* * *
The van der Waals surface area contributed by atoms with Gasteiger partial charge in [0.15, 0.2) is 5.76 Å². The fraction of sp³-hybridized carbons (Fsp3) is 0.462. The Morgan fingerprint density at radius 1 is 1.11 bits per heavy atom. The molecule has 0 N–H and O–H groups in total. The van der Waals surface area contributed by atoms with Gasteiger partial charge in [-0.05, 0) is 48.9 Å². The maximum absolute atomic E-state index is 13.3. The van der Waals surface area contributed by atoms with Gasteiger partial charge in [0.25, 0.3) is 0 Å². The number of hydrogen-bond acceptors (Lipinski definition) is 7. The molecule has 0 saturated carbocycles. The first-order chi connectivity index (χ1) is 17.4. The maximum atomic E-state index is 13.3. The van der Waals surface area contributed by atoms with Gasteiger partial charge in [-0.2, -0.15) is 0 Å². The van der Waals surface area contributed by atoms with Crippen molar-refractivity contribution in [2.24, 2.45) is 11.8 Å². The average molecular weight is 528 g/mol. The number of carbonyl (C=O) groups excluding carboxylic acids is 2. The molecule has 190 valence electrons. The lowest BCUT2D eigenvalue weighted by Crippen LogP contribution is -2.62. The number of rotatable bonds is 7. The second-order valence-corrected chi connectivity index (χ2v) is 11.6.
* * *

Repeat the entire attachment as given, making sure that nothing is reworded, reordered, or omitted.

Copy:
The van der Waals surface area contributed by atoms with Gasteiger partial charge in [0.15, 0.2) is 5.76 Å². The fraction of sp³-hybridized carbons (Fsp3) is 0.462. The Morgan fingerprint density at radius 1 is 1.11 bits per heavy atom. The molecule has 0 N–H and O–H groups in total. The van der Waals surface area contributed by atoms with Gasteiger partial charge in [-0.05, 0) is 48.9 Å². The maximum absolute atomic E-state index is 13.3. The van der Waals surface area contributed by atoms with Gasteiger partial charge in [0.25, 0.3) is 0 Å². The number of hydrogen-bond acceptors (Lipinski definition) is 7. The molecule has 0 saturated carbocycles. The first-order chi connectivity index (χ1) is 17.4. The maximum atomic E-state index is 13.3. The van der Waals surface area contributed by atoms with Gasteiger partial charge in [-0.2, -0.15) is 0 Å². The van der Waals surface area contributed by atoms with Crippen molar-refractivity contribution in [2.24, 2.45) is 11.8 Å². The average molecular weight is 528 g/mol. The number of carbonyl (C=O) groups excluding carboxylic acids is 2. The molecule has 190 valence electrons. The lowest BCUT2D eigenvalue weighted by Crippen LogP contribution is -2.62. The number of rotatable bonds is 7. The second-order valence-corrected chi connectivity index (χ2v) is 11.6.